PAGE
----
A major research project will try and figure out what warming weather means for Antarctic ice, and what effect it will have on New Zealand's climate.
The New Zealand Antarctic Research Institute has announced $500,000 in funding for six separate projects looking into the issue.
The projects will involve reconstructing the history of the Ross Ice Shelf over the past 26,000 years.
Director of the NZARI Professor Gary Wilson said the research was vital, as Antarctica was once deemed one of the most stable parts of the planet but was now showing real signs of change.
The research focused on understanding if ocean warming was affecting the rate at which ice was melting and if the melting ice was in turn refreezing the ocean.
They would also look at the what changes to Antarctic ice sheets meant for the planet.
Professor Wilson said that would mean better understanding of the effects on New Zealand's climate and sea levels.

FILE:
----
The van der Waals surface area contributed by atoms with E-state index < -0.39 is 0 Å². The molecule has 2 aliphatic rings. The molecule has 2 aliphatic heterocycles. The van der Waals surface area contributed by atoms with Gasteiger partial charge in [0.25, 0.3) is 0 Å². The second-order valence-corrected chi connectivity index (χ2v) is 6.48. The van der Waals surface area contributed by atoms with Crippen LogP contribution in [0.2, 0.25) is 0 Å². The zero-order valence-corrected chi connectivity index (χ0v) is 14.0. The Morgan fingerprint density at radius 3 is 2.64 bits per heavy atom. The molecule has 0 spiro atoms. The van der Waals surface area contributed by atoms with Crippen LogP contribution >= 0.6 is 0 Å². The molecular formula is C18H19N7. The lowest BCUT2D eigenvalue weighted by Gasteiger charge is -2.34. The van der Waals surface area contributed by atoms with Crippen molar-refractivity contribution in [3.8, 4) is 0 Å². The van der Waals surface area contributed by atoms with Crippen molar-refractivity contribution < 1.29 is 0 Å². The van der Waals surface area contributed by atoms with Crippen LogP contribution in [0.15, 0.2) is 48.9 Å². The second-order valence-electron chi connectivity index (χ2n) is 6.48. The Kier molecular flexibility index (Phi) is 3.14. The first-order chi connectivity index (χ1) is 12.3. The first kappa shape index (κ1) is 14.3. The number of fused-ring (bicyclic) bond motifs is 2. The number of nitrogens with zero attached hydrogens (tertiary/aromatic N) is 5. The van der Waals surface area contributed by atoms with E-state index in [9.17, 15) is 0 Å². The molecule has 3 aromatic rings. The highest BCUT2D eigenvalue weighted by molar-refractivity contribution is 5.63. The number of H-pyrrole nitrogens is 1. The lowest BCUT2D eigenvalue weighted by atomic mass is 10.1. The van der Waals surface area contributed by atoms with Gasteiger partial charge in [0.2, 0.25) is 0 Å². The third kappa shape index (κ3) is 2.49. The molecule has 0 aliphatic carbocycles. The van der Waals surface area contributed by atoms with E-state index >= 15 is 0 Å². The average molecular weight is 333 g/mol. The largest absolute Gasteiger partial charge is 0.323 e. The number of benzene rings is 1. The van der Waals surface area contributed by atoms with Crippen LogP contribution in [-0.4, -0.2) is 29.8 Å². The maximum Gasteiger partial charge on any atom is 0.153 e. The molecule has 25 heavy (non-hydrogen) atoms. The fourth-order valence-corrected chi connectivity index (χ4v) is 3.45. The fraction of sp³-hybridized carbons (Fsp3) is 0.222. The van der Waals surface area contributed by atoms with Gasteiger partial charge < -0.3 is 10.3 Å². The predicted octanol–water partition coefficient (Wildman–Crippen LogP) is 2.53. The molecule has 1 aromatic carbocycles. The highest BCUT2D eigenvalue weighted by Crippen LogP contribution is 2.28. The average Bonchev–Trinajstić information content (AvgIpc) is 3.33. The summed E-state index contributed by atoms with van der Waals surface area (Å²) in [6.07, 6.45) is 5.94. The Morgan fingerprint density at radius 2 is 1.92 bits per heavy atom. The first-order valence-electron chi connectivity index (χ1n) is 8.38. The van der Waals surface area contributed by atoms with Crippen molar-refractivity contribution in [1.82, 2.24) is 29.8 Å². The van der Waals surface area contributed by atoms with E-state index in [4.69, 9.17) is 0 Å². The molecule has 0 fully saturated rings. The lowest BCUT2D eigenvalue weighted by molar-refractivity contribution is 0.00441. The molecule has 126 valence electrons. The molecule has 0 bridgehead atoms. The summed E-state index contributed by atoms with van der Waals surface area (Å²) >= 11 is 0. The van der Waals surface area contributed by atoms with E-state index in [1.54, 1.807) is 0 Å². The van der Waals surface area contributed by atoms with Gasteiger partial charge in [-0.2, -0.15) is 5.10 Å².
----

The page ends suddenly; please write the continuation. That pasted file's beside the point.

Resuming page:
Four local universities and two Crown Research Institutes will team up with scientists from Australia, Denmark, Korea, United States and the United Kingdom.
Some of the field work in Antarctica will begin over the 2015/2016 summer.
Preliminary results from the research are expected at the end of 2017.
- Antarctic influences on New Zealand climate during an important episode of cooling at the close of the last ice age.
- Investigating Antarctic ice sheet response to past unexpected Southern Ocean warming
- Interfacing human impact assessment and social valuation of climate sensitive landforms in the Ross Sea Region
- Supercooled ice shelf cavity water and the influence on sea ice growth
- Constraining Antarctica's contribution to past global sea level rise in Northern Victoria Land and the Western Ross Sea
- Reconstructing the history of the Ross Ice Shelf since the Last Glacial Maximum (the last period of vast ice sheets, about 26,500 years ago)